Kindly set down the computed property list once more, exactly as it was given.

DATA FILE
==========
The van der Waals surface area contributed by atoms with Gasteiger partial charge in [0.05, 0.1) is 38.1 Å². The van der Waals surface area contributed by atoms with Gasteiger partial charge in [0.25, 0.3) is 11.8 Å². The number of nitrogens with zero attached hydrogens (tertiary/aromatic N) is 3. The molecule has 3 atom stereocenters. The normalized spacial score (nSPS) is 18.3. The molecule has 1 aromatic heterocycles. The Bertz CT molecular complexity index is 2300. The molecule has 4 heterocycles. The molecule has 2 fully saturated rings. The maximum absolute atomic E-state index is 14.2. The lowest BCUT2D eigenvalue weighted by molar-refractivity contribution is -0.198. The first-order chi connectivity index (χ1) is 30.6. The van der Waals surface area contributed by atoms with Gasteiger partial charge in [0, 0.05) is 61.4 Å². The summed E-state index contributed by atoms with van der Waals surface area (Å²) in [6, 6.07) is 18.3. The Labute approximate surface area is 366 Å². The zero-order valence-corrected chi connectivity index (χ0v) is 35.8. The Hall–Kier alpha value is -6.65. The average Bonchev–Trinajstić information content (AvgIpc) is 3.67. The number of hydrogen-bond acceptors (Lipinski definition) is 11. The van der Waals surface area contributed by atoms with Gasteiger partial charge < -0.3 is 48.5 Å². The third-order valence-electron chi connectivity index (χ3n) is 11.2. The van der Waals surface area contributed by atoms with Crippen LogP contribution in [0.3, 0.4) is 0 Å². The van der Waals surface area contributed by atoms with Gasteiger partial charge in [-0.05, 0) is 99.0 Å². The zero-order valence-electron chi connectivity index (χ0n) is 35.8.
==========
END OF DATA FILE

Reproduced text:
The van der Waals surface area contributed by atoms with Gasteiger partial charge in [0.05, 0.1) is 38.1 Å². The van der Waals surface area contributed by atoms with Gasteiger partial charge in [0.25, 0.3) is 11.8 Å². The number of nitrogens with zero attached hydrogens (tertiary/aromatic N) is 3. The molecule has 3 atom stereocenters. The normalized spacial score (nSPS) is 18.3. The molecule has 1 aromatic heterocycles. The Bertz CT molecular complexity index is 2300. The molecule has 4 heterocycles. The molecule has 2 fully saturated rings. The maximum absolute atomic E-state index is 14.2. The lowest BCUT2D eigenvalue weighted by molar-refractivity contribution is -0.198. The first-order chi connectivity index (χ1) is 30.6. The van der Waals surface area contributed by atoms with Gasteiger partial charge in [0, 0.05) is 61.4 Å². The summed E-state index contributed by atoms with van der Waals surface area (Å²) in [6, 6.07) is 18.3. The Labute approximate surface area is 366 Å². The zero-order valence-corrected chi connectivity index (χ0v) is 35.8. The Hall–Kier alpha value is -6.65. The average Bonchev–Trinajstić information content (AvgIpc) is 3.67. The number of hydrogen-bond acceptors (Lipinski definition) is 11. The van der Waals surface area contributed by atoms with Gasteiger partial charge < -0.3 is 48.5 Å². The third-order valence-electron chi connectivity index (χ3n) is 11.2. The van der Waals surface area contributed by atoms with Crippen LogP contribution in [0.3, 0.4) is 0 Å². The van der Waals surface area contributed by atoms with Gasteiger partial charge in [-0.05, 0) is 99.0 Å². The zero-order valence-electron chi connectivity index (χ0n) is 35.8.